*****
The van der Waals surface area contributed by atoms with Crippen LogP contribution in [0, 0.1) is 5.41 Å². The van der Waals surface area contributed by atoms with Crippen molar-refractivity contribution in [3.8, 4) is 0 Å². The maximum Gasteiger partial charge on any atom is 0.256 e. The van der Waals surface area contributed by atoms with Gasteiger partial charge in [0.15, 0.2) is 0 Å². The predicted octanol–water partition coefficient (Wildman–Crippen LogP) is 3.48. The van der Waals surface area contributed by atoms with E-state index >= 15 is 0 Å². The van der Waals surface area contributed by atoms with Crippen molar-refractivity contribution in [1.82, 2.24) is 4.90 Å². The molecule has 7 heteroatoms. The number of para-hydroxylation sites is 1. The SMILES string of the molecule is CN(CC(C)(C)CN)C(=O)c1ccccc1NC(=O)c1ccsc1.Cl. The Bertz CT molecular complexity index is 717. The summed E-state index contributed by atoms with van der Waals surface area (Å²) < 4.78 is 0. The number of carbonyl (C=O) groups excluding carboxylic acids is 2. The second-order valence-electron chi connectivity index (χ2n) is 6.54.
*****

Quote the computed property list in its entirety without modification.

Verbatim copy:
The van der Waals surface area contributed by atoms with Crippen LogP contribution in [0, 0.1) is 5.41 Å². The van der Waals surface area contributed by atoms with Crippen molar-refractivity contribution in [3.8, 4) is 0 Å². The maximum Gasteiger partial charge on any atom is 0.256 e. The van der Waals surface area contributed by atoms with Gasteiger partial charge in [0.15, 0.2) is 0 Å². The predicted octanol–water partition coefficient (Wildman–Crippen LogP) is 3.48. The van der Waals surface area contributed by atoms with E-state index >= 15 is 0 Å². The van der Waals surface area contributed by atoms with Crippen molar-refractivity contribution in [1.82, 2.24) is 4.90 Å². The molecule has 7 heteroatoms. The number of para-hydroxylation sites is 1. The SMILES string of the molecule is CN(CC(C)(C)CN)C(=O)c1ccccc1NC(=O)c1ccsc1.Cl. The Bertz CT molecular complexity index is 717. The summed E-state index contributed by atoms with van der Waals surface area (Å²) < 4.78 is 0. The number of carbonyl (C=O) groups excluding carboxylic acids is 2. The second-order valence-electron chi connectivity index (χ2n) is 6.54.